This history provides the core reasons why a federal royal commission, or inquiry with royal commission-like powers, is the only appropriate mechanism for addressing child abuse by the Catholic Church.

1. Existing institutions are not up to the task. The criminal justice system can only prosecute individual incidences, or individual perpetrators, of abuse. The institutional arrangements that enabled the cover-up of offences and the protection of offenders is beyond the direct scope of trials of paedophiles. Moreover, the criminal justice system, with its focus on prosecution, creates an adversarial environment that is confronting and painful for victims. A royal commission, which specifically cannot make judicial findings about individuals, can provide a more comfortable environment for abuse victims to tell their stories.

And existing state inquiries, such as the Victorian parliamentary inquiry and the newly-announced NSW inquiry into child abuse in the Hunter region, are ultimately ill-equipped to deal with an international institution. The Catholic Church operates on a global level, able to transfer paedophiles and their protectors out of jurisdictions — whether regional or national — where their activities have come under scrutiny, and operating under instruction from a controlling entity that poses as a nation-state, the Vatican.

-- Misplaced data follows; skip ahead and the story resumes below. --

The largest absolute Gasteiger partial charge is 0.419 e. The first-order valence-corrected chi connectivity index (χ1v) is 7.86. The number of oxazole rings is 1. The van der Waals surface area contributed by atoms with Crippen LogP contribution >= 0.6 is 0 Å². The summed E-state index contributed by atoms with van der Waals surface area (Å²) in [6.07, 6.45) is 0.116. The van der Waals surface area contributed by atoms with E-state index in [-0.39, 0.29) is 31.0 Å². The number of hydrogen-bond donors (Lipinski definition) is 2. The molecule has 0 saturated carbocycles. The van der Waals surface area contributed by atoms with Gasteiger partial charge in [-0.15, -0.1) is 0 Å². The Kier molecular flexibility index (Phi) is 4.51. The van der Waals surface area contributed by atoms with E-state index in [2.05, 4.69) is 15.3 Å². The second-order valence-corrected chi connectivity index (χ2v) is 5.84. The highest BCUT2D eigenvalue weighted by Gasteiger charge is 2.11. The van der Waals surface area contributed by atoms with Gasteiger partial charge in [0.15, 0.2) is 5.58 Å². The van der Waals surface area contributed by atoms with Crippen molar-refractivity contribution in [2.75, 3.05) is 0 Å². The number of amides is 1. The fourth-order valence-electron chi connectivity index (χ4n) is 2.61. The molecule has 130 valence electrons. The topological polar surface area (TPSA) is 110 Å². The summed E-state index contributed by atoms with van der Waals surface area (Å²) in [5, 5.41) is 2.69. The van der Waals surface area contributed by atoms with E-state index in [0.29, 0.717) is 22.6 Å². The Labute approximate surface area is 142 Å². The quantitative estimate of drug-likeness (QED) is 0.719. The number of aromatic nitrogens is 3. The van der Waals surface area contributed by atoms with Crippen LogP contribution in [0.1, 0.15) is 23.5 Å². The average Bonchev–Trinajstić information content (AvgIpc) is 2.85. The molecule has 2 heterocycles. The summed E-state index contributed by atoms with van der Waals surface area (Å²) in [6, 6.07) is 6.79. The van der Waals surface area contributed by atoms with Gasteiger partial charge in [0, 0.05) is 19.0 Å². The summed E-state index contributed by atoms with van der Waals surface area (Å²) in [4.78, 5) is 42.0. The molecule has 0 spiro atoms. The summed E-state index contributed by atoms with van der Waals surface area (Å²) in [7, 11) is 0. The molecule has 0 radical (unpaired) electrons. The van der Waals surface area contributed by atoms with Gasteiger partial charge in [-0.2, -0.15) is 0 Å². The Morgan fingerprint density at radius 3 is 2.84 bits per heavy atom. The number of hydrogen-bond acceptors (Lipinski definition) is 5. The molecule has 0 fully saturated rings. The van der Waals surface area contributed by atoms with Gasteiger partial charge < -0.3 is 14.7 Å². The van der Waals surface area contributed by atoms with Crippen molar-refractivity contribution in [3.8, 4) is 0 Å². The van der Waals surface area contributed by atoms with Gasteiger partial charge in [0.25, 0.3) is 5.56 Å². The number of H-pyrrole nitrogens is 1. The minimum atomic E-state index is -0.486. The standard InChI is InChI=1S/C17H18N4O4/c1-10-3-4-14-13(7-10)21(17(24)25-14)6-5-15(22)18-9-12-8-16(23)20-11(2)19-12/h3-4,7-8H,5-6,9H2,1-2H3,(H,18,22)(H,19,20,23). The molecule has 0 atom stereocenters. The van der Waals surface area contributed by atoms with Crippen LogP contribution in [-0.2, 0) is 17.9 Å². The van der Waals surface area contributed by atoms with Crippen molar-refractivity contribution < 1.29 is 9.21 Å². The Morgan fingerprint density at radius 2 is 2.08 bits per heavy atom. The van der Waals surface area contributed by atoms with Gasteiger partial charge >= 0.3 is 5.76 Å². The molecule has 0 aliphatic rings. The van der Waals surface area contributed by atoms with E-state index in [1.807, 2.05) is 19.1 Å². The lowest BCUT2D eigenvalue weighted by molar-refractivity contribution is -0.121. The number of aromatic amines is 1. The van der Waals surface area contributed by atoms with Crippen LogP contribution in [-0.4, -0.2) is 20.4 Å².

2. The Commonwealth and other governments have subsidised offending institutions. The Commonwealth and state government, via the tax-exempt status of religious institutions, funding for Catholic schools and contractual relationships in areas like employment services, have subsidised the institutions in which child abuse, and the protection of paedophiles, has occurred. Any royal commission must address the sources of financial support for processes of abuse facilitation, including government funding.